Sensitivity analyses for ERRs were conducted on workers employed for at least 1 year (n=75 785) to avoid possible heterogeneity of the subjects, on those who started work after 1995 (n=80 776) to reduce the uncertainties for dose reconstruction, or on those who had cumulative badge dose exposure of 1 mSv or more (n=45 862) to focus on more exposed workers. We also examined variations in baseline rates and radiation risks by job title (physicians and non-physicians) and sex. To allow for the practical latent period of radiation effect in this cohort, cumulative colon dose had a lag of 5 years for solid cancers and cumulative bone marrow dose had a lag of 2 years for haematopoietic cancers. We also considered alternative lagged cumulative organ doses (ie, 10 years for solid cancer and 5 years for haematopoietic cancers).
Among the 93 920 cohort members (53 582 men and 40 338 women), radiological technologists formed the largest group of workers, followed by doctors and dentists (table 1). The majority of the workers were born after 1960, and more than 70% of workers started work after 2004. The mean attained age at the end of follow-up was 41.2 years for men and 35.2 years for women with a mean follow-up of 13.6 years per worker. Average mean cumulative doses of the badge were 7.2 mSv (IQR 0.21–5.41 mSv) and the distribution of doses was skewed, with 51% of the entire workers having cumulative badge doses lower than 1 mSv.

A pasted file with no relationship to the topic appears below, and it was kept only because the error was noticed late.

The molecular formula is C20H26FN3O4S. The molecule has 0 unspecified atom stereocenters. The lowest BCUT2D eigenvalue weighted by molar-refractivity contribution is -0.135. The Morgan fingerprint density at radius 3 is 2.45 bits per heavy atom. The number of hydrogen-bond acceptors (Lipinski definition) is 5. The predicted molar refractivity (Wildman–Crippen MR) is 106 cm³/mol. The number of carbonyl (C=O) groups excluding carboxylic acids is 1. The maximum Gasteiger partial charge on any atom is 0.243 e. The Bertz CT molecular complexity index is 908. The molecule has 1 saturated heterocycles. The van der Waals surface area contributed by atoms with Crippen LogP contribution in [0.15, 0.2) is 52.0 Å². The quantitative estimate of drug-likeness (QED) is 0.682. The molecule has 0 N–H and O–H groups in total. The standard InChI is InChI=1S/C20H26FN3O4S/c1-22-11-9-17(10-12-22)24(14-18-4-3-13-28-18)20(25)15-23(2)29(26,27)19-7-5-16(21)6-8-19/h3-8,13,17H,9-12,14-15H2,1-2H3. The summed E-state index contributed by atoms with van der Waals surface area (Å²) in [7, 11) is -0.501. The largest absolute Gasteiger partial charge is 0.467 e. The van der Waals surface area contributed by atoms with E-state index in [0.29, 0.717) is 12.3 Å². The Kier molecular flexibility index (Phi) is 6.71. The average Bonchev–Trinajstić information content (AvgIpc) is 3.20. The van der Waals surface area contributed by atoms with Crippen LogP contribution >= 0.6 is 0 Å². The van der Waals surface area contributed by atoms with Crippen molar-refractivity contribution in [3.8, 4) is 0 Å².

A total of 3392 first primary cancer cases (2093 cases in male and 1299 cases in female workers) were ascertained between 1996 and 2017 (table 2). Male diagnostic medical radiation workers experienced significantly lower risks of solid cancer than the general South Korean population (SIR 0.88, 95% CI 0.84 to 0.92); in contrast, the risks for female workers were significantly elevated (SIR 1.11, 95% CI 1.06 to 1.18). The exclusion of thyroid cancers or additional exclusion of lung cancer did not result in significant changes in SIRs in both sexes. There were notable differences in SIRs of a few site-specific cancers.